OF the life of Propertius, unquestionably the greatest of Roman elegiac poets, very little is known in addition to the few facts that he himself relates. He was an Umbrian, and of the various places which have claimed him, Assisi probably has the strongest case. The year 50 B. C. may be given as an approximate date for his birth. He was a member of the Maecenas circle in Rome, but of all his literary contemporaries Ovid alone mentions him. In none of his poems do we find a reference to any event later than 16 B. C., and with some show of reason his death is generally placed about that time.
Five books of Elegies bear witness to his unusual powers. The first commonly known as the Cynthia, from the name of the woman who constitutes its principal theme, was published when he was only twenty. It shows extraordinary precocity on the technical as well as on the emotional side. In the second and third books the erotic element is still prominent, but Cynthia is no longer the poet's only thought. In the fourth and fifth books there is greater variety. National themes are introduced, and some poems dealing with the origins of Roman customs and institutions mark the first attempts by a Roman poet in the field of the aetiological elegy.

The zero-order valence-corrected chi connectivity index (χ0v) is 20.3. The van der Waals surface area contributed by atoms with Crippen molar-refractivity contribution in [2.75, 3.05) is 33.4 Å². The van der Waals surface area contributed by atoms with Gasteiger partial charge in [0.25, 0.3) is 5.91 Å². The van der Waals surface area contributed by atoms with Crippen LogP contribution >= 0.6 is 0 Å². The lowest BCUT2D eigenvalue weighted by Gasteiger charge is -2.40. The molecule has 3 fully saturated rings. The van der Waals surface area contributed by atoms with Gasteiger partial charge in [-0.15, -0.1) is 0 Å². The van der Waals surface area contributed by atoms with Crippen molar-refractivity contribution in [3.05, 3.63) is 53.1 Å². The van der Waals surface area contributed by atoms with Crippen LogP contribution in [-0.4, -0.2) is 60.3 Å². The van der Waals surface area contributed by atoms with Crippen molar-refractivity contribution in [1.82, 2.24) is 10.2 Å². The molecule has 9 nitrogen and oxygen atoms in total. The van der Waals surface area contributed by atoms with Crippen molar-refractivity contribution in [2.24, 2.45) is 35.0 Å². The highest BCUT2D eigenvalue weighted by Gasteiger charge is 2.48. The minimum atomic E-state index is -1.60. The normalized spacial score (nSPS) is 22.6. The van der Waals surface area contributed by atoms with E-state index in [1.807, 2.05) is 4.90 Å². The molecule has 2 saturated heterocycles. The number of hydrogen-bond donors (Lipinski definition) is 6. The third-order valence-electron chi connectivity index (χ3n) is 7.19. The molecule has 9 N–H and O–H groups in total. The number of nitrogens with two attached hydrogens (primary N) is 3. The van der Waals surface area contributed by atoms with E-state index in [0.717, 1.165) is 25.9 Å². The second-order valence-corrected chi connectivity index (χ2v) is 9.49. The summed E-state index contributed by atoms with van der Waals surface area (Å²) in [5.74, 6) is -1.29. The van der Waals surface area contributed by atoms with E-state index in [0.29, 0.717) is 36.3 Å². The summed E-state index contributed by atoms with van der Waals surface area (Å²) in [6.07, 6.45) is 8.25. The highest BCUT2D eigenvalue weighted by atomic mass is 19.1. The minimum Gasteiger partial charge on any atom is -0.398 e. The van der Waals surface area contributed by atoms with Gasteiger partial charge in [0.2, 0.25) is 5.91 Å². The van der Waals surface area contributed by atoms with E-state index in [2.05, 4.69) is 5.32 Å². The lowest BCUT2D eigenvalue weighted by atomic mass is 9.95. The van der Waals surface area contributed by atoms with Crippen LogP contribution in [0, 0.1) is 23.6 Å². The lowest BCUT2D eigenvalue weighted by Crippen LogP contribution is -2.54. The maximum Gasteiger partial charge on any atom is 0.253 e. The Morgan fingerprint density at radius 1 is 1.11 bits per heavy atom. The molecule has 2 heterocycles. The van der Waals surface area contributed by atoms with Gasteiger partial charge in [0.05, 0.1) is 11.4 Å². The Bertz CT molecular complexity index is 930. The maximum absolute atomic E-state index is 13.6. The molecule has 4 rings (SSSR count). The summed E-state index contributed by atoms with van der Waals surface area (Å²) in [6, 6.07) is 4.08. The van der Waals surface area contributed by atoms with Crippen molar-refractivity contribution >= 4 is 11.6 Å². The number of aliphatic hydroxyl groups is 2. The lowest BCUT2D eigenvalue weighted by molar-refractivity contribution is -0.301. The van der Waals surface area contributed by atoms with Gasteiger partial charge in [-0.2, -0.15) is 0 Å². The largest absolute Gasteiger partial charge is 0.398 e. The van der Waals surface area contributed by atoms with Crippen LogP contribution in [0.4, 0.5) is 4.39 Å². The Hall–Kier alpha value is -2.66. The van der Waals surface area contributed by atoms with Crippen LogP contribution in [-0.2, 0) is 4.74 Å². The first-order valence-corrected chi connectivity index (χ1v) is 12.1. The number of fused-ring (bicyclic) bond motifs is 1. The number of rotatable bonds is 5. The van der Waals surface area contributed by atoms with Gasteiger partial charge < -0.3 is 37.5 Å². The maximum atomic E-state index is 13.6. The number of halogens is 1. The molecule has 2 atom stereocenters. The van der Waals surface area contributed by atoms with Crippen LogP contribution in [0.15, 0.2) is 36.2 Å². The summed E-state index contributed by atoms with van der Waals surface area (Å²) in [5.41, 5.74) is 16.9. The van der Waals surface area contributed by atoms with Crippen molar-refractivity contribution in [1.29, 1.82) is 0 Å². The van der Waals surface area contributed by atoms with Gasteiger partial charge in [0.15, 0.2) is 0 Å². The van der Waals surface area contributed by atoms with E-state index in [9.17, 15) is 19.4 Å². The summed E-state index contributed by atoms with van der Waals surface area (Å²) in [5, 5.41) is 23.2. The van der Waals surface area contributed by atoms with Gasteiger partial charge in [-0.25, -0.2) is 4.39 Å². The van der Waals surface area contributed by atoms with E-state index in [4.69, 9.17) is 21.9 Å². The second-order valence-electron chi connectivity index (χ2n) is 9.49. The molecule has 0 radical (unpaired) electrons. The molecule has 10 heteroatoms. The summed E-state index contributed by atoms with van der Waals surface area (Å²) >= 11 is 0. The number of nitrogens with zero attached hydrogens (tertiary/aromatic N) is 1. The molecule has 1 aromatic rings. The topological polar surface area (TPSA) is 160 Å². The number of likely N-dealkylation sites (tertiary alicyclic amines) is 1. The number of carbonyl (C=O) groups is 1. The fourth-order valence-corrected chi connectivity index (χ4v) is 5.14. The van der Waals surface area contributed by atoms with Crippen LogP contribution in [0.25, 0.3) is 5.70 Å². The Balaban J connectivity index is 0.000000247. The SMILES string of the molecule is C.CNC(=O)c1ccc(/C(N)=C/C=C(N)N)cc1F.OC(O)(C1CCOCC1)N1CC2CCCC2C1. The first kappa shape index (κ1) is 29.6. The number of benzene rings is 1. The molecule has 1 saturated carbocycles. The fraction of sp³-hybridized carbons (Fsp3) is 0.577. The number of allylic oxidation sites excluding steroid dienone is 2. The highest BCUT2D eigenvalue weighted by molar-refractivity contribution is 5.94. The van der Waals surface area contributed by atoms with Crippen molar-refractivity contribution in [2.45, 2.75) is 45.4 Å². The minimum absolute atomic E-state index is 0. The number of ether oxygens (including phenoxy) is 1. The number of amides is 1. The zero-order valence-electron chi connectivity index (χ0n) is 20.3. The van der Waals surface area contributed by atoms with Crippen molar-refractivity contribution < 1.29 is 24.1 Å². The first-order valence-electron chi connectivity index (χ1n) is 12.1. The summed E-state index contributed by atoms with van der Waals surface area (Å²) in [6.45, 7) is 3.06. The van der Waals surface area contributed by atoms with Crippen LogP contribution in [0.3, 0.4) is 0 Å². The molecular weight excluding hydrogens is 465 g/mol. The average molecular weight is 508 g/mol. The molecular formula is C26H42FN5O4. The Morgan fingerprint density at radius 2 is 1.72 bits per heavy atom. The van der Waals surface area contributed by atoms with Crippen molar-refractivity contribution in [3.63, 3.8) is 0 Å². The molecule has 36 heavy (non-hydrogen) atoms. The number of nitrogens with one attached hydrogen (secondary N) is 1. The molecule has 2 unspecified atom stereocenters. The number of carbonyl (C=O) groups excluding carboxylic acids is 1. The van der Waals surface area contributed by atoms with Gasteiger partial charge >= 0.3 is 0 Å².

It is a somewhat disagreeable personality that Propertius' poems reveal. He seems to have been strangely selfcentred, gloomy, and morbid. No matter what his theme